Anyway, I strongly believe that exceptions are preferable to error codes in most circumstances. I find it really painful to use functions that return error codes: you have to check the error code after each call, which can disrupt the flow of the calling code. It also means you can't use overloaded operators as there is no way to signal the error.

The pain of checking error codes means that people often neglect to do so, thus rendering them completely pointless: at least you have to explicitly ignore exceptions with a catch statement.

The use of destructors in C++ and disposers in .NET to ensure that resources are correctly freed in the presence of exceptions can also greatly simplify code. In order to get the same level of protection with error codes you either need lots of if statements, lots of duplicated cleanup code, or goto calls to a common block of cleanup at the end of a function. None of these options are pleasant.

share|improve this answer
    
Good point about overloaded operators. –  dog44wgm Feb 5 '12 at 21:56

Here's a good explanation of EAFP ("Easier to Ask for Forgiveness than Permission."), which I think applies here even if it's a Python page in Wikipedia. Using exceptions leads to a more natural style of coding, IMO -- and in the opinion of many others, too.

share|improve this answer

When I used to teach C++, our standard explanation was that they allowed you to avoid tangling sunny-day and rainy-day scenarios. In other words, you could write a function as if everything would work ok, and catch the exception in the end.

Without exceptions, you would have to get a return value from each call and ensure that it is still legitimate.

A related benefit, of course, is that you don't "waste" your return value on exceptions (and thus allow methods that should be void to be void), and can also return errors from constructors and destructors.

share|improve this answer
    
Throwing exceptions from destructors is widely considered to be a bad idea. –  Kerri Brown Jan 9 at 11:31

Google's C++ Style Guide has a great, thorough analysis of the pros and cons of exception use in C++ code. It also indicates some of the larger questions you should be asking; i.e. do I intend to distribute my code to others (who may have difficulty integrating with an exception-enabled code base)?

share|improve this answer
    
That is a great link. Interesting to note that Google does not use exceptions (because of existing code), but that "Things would probably be different if we had to do it all over again from scratch". –  dog44wgm Feb 5 '12 at 22:28

Sometimes you really have to use an exception in order to flag an exceptional case. For example, if something goes wrong in a constructor and you find it makes sense to notify the caller about this then you have no choice but to throw an exception.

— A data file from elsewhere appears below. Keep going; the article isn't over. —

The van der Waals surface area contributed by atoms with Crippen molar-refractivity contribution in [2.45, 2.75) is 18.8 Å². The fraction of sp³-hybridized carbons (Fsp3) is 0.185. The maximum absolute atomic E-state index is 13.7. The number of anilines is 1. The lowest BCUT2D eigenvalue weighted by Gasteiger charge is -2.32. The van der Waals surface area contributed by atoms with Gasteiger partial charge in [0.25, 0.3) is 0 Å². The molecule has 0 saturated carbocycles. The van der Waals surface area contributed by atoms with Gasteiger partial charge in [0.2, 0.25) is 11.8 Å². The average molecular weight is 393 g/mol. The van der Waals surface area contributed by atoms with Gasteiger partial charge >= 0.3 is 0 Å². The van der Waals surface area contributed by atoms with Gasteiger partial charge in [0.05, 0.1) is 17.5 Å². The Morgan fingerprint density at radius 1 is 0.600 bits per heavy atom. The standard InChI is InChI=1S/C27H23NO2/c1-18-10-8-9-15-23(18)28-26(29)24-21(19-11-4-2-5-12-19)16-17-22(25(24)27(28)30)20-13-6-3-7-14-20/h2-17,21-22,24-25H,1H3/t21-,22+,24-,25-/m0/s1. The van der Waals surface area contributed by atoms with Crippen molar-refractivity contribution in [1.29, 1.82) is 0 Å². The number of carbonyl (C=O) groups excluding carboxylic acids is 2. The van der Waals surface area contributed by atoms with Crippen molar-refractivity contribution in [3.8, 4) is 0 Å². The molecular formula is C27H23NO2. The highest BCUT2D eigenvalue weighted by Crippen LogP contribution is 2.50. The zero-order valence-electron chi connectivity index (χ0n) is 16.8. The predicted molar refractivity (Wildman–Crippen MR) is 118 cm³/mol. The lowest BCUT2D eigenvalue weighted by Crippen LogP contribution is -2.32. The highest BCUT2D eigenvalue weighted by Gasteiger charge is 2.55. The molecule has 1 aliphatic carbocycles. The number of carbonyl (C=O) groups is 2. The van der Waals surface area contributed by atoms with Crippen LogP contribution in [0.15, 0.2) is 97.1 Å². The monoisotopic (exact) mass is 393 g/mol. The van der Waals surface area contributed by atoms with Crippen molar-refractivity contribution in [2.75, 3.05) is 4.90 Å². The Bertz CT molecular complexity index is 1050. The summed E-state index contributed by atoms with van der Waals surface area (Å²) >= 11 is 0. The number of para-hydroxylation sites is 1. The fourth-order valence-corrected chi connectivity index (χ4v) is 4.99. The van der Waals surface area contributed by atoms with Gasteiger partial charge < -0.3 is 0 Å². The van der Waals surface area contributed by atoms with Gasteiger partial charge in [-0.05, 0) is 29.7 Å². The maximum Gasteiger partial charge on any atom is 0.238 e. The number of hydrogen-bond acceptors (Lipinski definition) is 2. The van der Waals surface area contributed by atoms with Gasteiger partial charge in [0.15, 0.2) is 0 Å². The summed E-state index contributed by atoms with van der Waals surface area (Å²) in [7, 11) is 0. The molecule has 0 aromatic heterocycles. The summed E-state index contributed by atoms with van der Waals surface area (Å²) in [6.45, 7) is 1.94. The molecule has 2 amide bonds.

Another example: Sometimes there is no value your function can return to denote an error; any value the function may return denotes success.

int divide(int a, int b)
{
    if( b == 0 )
        // then what?  no integer can be used for an error flag!
    else
        return a / b;
}
share|improve this answer
    
Good example. Other one is callback functions that you pass to thirdy-party libs over which you have no control. Exception handling might then also be the only way to get an error out. –  QBziZ Oct 13 '08 at 9:49

The fact that you have to acknowledge exceptions is correct but this can also be implemented using error structs. You could create a base error class that checks in its dtor whether a certain method ( e.g. IsOk ) has been called. If not, you could log something and then exit, or throw an exception, or raise an assert, etc...

Just calling the IsOk on the error object without reacting to it, would then be the equivalent of writing catch( ... ) {} Both statement would display the same lack of programmer good will.

The transport of the error code up to the correct level is a greater concern. You would basically have to make almost all methods return an error code for the sole reason of propagation. But then again, a function or method should always be annotated with the exceptions it can generate. So basically you have to same problem, without an interface to support it.

share|improve this answer

As @Martin pointed out throwing exceptions forces the programmer to handle the error. For example, not checking return codes is one of the biggest sources of security holes in C programs. Exceptions make sure that you handle the error (hopefully) and provide some kind of recover path for your program. And if you choose to ignore an exception rather than introduce a security hole your program crashes.

share|improve this answer

Your Answer

 
discard

By posting your answer, you agree to the privacy policy and terms of service.

Not the answer you're looking for? Browse other questions tagged or ask your own question.